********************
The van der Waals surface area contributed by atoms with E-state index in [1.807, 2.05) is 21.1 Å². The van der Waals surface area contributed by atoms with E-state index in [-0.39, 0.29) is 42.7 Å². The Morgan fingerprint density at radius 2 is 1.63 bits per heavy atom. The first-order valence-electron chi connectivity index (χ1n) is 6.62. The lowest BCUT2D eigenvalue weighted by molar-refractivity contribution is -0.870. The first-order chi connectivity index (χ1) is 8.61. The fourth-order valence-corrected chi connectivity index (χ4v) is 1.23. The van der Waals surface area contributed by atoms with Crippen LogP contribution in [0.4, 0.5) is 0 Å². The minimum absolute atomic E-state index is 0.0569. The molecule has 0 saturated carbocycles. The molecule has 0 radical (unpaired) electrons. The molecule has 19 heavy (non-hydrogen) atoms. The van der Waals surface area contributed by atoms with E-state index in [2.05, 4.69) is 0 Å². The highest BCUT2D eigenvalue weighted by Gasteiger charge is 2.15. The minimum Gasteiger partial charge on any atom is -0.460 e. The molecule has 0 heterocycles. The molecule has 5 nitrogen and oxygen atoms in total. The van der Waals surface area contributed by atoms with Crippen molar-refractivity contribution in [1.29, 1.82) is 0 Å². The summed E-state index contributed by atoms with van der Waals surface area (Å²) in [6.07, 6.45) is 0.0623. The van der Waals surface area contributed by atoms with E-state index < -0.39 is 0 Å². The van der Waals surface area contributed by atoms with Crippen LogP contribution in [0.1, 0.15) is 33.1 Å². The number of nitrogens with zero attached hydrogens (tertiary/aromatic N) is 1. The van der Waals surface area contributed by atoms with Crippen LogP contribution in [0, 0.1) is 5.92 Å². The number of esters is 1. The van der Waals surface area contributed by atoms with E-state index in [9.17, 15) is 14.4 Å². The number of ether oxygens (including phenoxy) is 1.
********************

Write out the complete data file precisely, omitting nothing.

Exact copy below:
The van der Waals surface area contributed by atoms with E-state index in [1.807, 2.05) is 21.1 Å². The van der Waals surface area contributed by atoms with E-state index in [-0.39, 0.29) is 42.7 Å². The Morgan fingerprint density at radius 2 is 1.63 bits per heavy atom. The first-order valence-electron chi connectivity index (χ1n) is 6.62. The lowest BCUT2D eigenvalue weighted by molar-refractivity contribution is -0.870. The first-order chi connectivity index (χ1) is 8.61. The fourth-order valence-corrected chi connectivity index (χ4v) is 1.23. The van der Waals surface area contributed by atoms with Crippen LogP contribution in [0.4, 0.5) is 0 Å². The minimum absolute atomic E-state index is 0.0569. The molecule has 0 saturated carbocycles. The molecule has 0 radical (unpaired) electrons. The molecule has 19 heavy (non-hydrogen) atoms. The van der Waals surface area contributed by atoms with E-state index in [2.05, 4.69) is 0 Å². The highest BCUT2D eigenvalue weighted by Gasteiger charge is 2.15. The minimum Gasteiger partial charge on any atom is -0.460 e. The molecule has 0 heterocycles. The molecule has 5 nitrogen and oxygen atoms in total. The van der Waals surface area contributed by atoms with Crippen molar-refractivity contribution in [1.29, 1.82) is 0 Å². The summed E-state index contributed by atoms with van der Waals surface area (Å²) in [6.07, 6.45) is 0.0623. The van der Waals surface area contributed by atoms with E-state index < -0.39 is 0 Å². The van der Waals surface area contributed by atoms with Crippen LogP contribution in [0.1, 0.15) is 33.1 Å². The number of nitrogens with zero attached hydrogens (tertiary/aromatic N) is 1. The van der Waals surface area contributed by atoms with Crippen LogP contribution in [0, 0.1) is 5.92 Å². The number of esters is 1. The van der Waals surface area contributed by atoms with E-state index in [9.17, 15) is 14.4 Å². The number of ether oxygens (including phenoxy) is 1.